GREENSBORO — Students at Guilford County Schools in High Point won’t have to worry about any leftover meal debts as they head back to school this year.
A donor — who wants to remain anonymous — paid off all the outstanding meal charges for students at those schools. The donation to the district is $10,500, said Deena Hayes-Greene, chairwoman of the Guilford County Board of Education.
Hayes-Greene said the donor hopes others will chip in. About $35,000 in unpaid meal charges remains at other schools elsewhere in the county. Families whose meal balances have been paid will receive a letter letting them know they don’t owe the district anymore.
“We are so thankful for this person’s generosity and support of Guilford County Schools, and we hope it can be an inspiration to others,” Hayes-Greene said.
Angie Henry, the district’s chief financial officer, said this year’s lunch debt is similar to what it has been in the last few years: it typically averages about $30,000 to $40,000.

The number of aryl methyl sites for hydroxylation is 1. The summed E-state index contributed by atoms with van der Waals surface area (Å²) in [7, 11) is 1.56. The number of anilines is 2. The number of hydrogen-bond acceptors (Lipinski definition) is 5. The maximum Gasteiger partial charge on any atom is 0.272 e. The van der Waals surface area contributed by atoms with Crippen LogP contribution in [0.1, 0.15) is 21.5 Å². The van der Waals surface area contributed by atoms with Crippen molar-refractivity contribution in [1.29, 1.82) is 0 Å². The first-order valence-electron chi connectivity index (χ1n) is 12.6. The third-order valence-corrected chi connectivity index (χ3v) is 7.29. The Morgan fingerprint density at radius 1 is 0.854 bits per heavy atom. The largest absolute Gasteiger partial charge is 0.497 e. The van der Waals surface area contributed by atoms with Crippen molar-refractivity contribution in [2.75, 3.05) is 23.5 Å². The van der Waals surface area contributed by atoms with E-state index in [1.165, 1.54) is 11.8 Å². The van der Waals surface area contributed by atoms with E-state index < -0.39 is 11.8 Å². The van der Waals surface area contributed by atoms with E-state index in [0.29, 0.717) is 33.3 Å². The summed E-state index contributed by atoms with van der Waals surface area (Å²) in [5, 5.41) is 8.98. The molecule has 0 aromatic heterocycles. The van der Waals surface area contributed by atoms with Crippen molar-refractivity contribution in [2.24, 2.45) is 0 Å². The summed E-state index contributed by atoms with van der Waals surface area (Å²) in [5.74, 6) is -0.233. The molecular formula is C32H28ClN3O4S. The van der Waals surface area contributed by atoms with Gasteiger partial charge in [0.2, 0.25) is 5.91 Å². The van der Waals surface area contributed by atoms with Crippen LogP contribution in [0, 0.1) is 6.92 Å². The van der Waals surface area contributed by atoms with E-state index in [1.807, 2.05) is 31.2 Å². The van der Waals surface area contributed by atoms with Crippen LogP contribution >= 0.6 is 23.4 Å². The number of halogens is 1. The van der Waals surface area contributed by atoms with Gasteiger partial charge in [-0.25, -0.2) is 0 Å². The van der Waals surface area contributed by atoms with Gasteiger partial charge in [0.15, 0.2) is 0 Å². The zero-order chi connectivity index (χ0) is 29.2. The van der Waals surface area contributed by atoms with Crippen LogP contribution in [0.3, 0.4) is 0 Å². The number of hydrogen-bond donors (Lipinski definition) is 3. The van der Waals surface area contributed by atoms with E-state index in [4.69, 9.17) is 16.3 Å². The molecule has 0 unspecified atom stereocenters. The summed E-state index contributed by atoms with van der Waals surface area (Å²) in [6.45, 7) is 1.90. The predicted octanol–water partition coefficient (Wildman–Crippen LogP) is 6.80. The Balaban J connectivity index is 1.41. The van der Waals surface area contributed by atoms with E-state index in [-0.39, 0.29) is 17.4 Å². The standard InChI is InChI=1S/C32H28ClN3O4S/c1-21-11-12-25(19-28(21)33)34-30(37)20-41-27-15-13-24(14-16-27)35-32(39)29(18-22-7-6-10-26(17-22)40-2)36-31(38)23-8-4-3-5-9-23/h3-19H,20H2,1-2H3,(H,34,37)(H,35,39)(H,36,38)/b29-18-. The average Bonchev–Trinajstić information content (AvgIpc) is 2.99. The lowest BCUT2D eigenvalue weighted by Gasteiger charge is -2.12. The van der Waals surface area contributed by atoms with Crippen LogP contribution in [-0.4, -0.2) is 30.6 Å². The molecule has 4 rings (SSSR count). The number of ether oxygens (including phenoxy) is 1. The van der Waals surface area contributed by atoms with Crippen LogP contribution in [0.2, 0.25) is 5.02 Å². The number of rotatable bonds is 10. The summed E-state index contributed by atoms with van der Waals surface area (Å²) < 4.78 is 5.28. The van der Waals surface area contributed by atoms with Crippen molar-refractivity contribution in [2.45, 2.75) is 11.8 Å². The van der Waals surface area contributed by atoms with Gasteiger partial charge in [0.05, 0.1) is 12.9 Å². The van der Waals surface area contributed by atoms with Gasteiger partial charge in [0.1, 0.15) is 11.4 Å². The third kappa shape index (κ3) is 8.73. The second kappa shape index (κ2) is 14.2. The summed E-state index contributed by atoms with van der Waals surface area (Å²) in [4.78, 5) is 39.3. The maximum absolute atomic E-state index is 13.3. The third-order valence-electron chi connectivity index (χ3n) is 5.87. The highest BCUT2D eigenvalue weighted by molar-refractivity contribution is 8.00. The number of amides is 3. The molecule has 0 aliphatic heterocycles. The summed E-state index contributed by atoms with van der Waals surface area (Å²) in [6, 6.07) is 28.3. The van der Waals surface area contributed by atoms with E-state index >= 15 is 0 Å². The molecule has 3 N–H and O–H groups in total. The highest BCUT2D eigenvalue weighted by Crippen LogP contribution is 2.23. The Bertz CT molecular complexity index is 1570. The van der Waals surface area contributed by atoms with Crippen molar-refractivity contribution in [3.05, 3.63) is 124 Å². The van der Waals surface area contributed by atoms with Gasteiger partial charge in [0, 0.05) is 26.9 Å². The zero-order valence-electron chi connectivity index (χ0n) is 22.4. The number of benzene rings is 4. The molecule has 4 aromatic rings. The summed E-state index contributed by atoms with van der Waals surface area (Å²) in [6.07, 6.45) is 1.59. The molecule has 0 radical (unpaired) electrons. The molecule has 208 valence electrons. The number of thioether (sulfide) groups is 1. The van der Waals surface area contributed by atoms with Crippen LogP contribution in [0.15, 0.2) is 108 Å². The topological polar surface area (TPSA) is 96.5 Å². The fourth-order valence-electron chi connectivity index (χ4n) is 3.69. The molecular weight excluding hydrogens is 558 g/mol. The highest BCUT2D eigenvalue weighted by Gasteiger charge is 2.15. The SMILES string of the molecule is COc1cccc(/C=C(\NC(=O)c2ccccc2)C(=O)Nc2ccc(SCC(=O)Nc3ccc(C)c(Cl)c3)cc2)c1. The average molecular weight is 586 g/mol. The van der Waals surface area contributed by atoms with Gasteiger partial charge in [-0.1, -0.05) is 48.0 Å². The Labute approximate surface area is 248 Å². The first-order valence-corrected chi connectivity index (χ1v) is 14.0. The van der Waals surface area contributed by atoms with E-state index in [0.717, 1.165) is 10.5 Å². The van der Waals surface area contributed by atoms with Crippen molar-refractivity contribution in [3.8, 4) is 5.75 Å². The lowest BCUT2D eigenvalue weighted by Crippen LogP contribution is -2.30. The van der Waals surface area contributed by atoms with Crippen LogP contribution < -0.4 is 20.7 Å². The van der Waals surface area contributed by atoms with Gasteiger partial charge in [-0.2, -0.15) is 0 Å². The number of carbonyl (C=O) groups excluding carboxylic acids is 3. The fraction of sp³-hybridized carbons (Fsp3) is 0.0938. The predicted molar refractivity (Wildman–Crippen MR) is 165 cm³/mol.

The district, she said, has a policy of allowing elementary and middle school students to charge up to five lunches and five breakfasts even if they don’t have the money to pay for them. After that, if they can’t pay, Henry said, the cafeterias start giving them a pared down, cheaper version of the daily meal. High school students can’t charge meals, so they go without if they don’t have the money, a district spokesman said. However, some schools have “Angel Funds” where community members donated money to help cover the cost of meals in those cases.
Many students qualify for federally-funded free meals based on family need, or they go to a school in a high-poverty area where free lunch is offered for everyone. Those students don’t have to worry about this issue, Henry said.
However, she said, some families experience a dramatic change to their finances in the middle of the year. They may not know that they can and should apply for free or reduced price lunch when that happens, rather than sending students to school without.
School staff work to let families know about the charges and find out about any crises or concerns that could be affecting their ability to pay for a student’s meals, Henry said.
Henry said she has no way of knowing how many unpaid lunch debts are due to financial hardship, versus forgetfulness or some other issue.
Regardless, the meal debt does cost the district. Any unpaid meal debt the schools can’t collect by Sept. 30 has to be paid for out of the school district’s general fund. So the mystery donor’s gift helps both the families and the district.
“Ten thousand dollars doesn’t sound like a lot, but it could be books, it could be paper,” Henry said. “It could be any kind of supply or materials that we need.”